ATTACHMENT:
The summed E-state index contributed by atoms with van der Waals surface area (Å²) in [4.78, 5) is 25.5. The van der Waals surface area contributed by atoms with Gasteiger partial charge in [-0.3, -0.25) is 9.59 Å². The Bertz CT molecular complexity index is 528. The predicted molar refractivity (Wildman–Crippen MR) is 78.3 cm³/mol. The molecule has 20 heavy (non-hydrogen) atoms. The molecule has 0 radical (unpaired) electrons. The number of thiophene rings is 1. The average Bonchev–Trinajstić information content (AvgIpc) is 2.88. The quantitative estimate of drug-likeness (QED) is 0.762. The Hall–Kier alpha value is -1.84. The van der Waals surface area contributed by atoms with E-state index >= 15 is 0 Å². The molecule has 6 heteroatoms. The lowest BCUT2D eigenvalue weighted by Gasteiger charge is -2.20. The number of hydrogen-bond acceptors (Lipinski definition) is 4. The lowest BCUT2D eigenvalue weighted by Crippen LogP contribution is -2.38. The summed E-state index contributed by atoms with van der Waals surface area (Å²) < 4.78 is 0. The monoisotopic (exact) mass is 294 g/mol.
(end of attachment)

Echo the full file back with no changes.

The summed E-state index contributed by atoms with van der Waals surface area (Å²) in [4.78, 5) is 25.5. The van der Waals surface area contributed by atoms with Gasteiger partial charge in [-0.3, -0.25) is 9.59 Å². The Bertz CT molecular complexity index is 528. The predicted molar refractivity (Wildman–Crippen MR) is 78.3 cm³/mol. The molecule has 20 heavy (non-hydrogen) atoms. The molecule has 0 radical (unpaired) electrons. The number of thiophene rings is 1. The average Bonchev–Trinajstić information content (AvgIpc) is 2.88. The quantitative estimate of drug-likeness (QED) is 0.762. The Hall–Kier alpha value is -1.84. The van der Waals surface area contributed by atoms with E-state index >= 15 is 0 Å². The molecule has 6 heteroatoms. The lowest BCUT2D eigenvalue weighted by Gasteiger charge is -2.20. The number of hydrogen-bond acceptors (Lipinski definition) is 4. The lowest BCUT2D eigenvalue weighted by Crippen LogP contribution is -2.38. The summed E-state index contributed by atoms with van der Waals surface area (Å²) < 4.78 is 0. The monoisotopic (exact) mass is 294 g/mol.